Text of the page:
I've been curious about this myself, as I own two HTS3500s for the home theater and the audio system. My amps, CD player, and DVD player all have upgraded power cables. As it was explained to me, the power cords and the line conditioner do not do the same thing. The line conditioner removes garbage, while the power cord is providing power and providing proper shielding at the same time (to keep junk from getting into the line). If you had no objection to the money, I would say to get the upgraded power cords. I do not believe they are duplicating the work of the line conditioner.
I have used various upgraded power cords with the HTS2000 and the difference that each type of power cord made was easy to hear. The trick is finding cords that you like the sound of in your system. I would try one on the CD player to start to see if it makes a difference (and hopefully an improvement) to you.
Thanks both. Dekay, do you plug the power cord into the HTS 2000 or direct to wall outlet? If the wall outlet, then whats the point of the HTS 2000?
Dekay is correct, plug HTS 2000 into wall and plug power cords into HTS 2000. You will easily hear improvement over stock cords that came with equipment. You can buy used here
and then sell for almost same price, or try Cable Co which has cable library which allows you to try cable first for a small deposit which is applied to purchase or any item in store. Analysis plus makes AC cords which are supposed to sound great, never see them used here. Be careful about buying cords that are too stiff, they can be a big headache.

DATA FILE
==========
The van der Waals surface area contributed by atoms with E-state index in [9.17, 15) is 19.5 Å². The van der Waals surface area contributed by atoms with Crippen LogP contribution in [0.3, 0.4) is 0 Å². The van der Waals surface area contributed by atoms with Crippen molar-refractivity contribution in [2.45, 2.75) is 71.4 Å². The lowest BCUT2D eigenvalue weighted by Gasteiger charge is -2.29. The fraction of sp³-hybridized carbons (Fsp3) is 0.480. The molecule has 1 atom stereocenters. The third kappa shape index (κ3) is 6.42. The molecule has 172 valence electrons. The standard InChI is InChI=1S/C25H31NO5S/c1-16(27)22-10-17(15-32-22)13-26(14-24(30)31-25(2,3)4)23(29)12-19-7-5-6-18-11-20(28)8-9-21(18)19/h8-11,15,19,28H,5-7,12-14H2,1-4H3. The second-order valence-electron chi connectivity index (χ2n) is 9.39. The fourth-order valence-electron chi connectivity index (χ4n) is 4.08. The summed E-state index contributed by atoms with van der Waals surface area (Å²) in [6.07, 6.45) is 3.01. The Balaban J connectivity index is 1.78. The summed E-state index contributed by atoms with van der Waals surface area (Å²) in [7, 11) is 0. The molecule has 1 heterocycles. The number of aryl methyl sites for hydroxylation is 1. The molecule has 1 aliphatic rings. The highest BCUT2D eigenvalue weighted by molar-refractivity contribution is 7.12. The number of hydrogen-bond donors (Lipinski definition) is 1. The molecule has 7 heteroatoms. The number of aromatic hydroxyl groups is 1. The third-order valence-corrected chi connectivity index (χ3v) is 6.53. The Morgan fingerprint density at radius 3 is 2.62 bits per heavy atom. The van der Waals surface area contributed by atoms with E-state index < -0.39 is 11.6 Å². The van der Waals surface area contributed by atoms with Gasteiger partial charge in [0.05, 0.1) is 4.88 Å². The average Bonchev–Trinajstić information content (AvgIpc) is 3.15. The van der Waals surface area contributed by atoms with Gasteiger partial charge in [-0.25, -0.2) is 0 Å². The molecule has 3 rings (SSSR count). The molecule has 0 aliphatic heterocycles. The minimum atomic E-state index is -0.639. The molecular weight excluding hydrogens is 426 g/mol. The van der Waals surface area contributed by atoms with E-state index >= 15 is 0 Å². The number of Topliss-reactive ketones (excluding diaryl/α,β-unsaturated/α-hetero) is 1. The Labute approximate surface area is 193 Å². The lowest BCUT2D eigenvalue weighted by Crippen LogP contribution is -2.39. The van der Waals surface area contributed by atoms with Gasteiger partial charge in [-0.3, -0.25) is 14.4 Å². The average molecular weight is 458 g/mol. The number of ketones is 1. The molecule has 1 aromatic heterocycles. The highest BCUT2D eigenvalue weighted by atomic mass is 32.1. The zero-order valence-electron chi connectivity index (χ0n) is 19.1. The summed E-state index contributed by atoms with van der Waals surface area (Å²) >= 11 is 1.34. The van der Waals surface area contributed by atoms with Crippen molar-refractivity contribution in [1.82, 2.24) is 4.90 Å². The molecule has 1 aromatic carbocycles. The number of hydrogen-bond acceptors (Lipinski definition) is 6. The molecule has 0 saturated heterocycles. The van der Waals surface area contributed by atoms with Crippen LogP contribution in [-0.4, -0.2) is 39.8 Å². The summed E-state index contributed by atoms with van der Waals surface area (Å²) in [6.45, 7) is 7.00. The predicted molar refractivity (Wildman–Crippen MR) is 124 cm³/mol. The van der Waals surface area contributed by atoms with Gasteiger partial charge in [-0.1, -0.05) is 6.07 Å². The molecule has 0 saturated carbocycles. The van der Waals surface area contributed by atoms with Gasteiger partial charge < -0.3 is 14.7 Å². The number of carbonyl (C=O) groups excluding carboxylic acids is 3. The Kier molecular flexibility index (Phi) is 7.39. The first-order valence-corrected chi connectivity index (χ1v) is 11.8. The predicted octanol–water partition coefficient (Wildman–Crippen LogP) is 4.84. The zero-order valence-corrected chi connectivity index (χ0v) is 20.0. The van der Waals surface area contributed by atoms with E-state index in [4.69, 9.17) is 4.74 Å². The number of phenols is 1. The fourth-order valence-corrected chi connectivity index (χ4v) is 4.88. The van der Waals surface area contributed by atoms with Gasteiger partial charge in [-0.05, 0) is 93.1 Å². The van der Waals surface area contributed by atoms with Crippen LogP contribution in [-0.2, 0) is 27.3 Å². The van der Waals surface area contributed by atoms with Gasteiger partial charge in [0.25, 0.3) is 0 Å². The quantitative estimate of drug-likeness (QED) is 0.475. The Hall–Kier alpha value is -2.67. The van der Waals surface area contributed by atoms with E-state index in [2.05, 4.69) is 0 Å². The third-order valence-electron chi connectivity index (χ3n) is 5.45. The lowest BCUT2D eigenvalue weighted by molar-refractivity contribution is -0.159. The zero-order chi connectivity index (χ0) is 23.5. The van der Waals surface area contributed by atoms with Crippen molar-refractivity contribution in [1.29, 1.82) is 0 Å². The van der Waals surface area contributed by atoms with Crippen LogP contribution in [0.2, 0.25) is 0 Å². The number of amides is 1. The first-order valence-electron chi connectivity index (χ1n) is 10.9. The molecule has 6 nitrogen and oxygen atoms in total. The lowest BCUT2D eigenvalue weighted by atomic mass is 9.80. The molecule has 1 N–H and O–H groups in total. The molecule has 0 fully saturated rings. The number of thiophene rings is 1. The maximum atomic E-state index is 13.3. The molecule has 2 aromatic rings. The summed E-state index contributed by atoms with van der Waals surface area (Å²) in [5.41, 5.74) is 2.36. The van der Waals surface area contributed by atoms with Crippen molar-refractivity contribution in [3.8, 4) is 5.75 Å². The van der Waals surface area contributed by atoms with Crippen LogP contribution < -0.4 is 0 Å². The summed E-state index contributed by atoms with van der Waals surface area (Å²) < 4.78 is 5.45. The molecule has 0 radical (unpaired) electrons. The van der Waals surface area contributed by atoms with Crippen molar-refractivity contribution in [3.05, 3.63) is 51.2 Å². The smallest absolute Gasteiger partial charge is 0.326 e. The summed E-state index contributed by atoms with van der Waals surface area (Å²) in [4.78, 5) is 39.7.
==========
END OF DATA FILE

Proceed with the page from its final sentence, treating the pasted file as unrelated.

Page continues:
Check out Cable Co here www.fatwyre.com
Argent you may want to try HTS 2000 also, it was clearly better than HTS 3500 for audio only in my system, several other people here experienced the same thing, you can buy new HTS 2000 for $125 at www.globe-mart.com
I run everthing through the HTS2000, including my amps. Some people, though, find that they prefer the sound of amps run directly from the wall (without conditioning), but then they are left without surge protection (which is a risky propostion where I live in LA). I have been experimenting with using two HTS2000's in series (one plugged into the other). The amp plugged into the first unit and the digital gear running from the second one. Due to the HTS2000 having three different filtering levels (depending on which outlets are used) there are quite a few possibilities/combinations to try out. The digital outlets have more, preamp/receiver outlets moderate and the amp outlets the least filtering. Also since I have two HTS2000's I am considering upgrading (hardwiring) the power cord on one of them to see if this will change/improve the sound and if it does then maybe installing a male IEC plug to one of the units as well (which would make it easier to try different cords). Why modify a $125.00 power conditioner? Because I am curious and cheap.
For power cord info look at the cable asylum under audioasylum.com. This should get you started on DIY: http://www.audioasylum.com/audio/cables/messages/7885.html
Dekay: I knew I liked you for a reason! -Jerie
Dekay, for digital and analog grounding the rule of thumb is to have the analog and digital circuits have separate grounds that tie together at one point. Therefore, I recommend you have your HTS2000 plugged into one outlet box essentially putting them in parrallel. Maybe worth a try. If it sounds better, great, if not, nothing too terribly difficult to undo.
Liguy: Do you mean, using one (not in series) for the DAC and player and the other for the amp? If so, yes, it will be very easy to try. Thanks.